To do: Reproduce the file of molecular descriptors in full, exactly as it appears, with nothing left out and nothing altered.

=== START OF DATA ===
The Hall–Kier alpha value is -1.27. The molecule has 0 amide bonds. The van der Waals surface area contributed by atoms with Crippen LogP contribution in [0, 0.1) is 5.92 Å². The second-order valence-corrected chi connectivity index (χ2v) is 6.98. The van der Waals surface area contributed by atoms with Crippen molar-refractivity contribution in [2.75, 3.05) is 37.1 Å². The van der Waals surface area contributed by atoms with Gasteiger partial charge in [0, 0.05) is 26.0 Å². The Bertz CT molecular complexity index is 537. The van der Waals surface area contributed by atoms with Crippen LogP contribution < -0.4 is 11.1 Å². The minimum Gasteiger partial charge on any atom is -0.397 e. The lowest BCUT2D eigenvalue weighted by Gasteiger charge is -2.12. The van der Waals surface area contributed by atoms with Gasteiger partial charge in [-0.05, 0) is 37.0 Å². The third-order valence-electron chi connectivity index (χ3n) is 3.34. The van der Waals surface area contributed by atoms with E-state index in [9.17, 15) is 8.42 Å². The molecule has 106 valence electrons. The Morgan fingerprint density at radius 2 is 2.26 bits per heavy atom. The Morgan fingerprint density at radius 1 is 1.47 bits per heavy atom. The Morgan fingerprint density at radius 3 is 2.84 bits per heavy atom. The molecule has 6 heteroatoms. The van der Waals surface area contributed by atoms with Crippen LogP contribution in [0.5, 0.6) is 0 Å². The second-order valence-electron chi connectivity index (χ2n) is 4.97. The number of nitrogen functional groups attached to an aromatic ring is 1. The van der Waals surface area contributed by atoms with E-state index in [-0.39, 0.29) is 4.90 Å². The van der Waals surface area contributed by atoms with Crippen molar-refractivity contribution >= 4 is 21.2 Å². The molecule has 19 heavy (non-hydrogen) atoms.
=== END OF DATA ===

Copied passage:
The Hall–Kier alpha value is -1.27. The molecule has 0 amide bonds. The van der Waals surface area contributed by atoms with Crippen LogP contribution in [0, 0.1) is 5.92 Å². The second-order valence-corrected chi connectivity index (χ2v) is 6.98. The van der Waals surface area contributed by atoms with Crippen molar-refractivity contribution in [2.75, 3.05) is 37.1 Å². The van der Waals surface area contributed by atoms with Gasteiger partial charge in [0, 0.05) is 26.0 Å². The Bertz CT molecular complexity index is 537. The van der Waals surface area contributed by atoms with Crippen LogP contribution < -0.4 is 11.1 Å². The minimum Gasteiger partial charge on any atom is -0.397 e. The lowest BCUT2D eigenvalue weighted by Gasteiger charge is -2.12. The van der Waals surface area contributed by atoms with Gasteiger partial charge in [-0.05, 0) is 37.0 Å². The third-order valence-electron chi connectivity index (χ3n) is 3.34. The van der Waals surface area contributed by atoms with E-state index in [9.17, 15) is 8.42 Å². The molecule has 106 valence electrons. The Morgan fingerprint density at radius 2 is 2.26 bits per heavy atom. The Morgan fingerprint density at radius 1 is 1.47 bits per heavy atom. The Morgan fingerprint density at radius 3 is 2.84 bits per heavy atom. The molecule has 6 heteroatoms. The van der Waals surface area contributed by atoms with Crippen LogP contribution in [0.5, 0.6) is 0 Å². The second-order valence-electron chi connectivity index (χ2n) is 4.97. The number of nitrogen functional groups attached to an aromatic ring is 1. The van der Waals surface area contributed by atoms with E-state index in [-0.39, 0.29) is 4.90 Å². The van der Waals surface area contributed by atoms with Crippen molar-refractivity contribution >= 4 is 21.2 Å². The molecule has 19 heavy (non-hydrogen) atoms.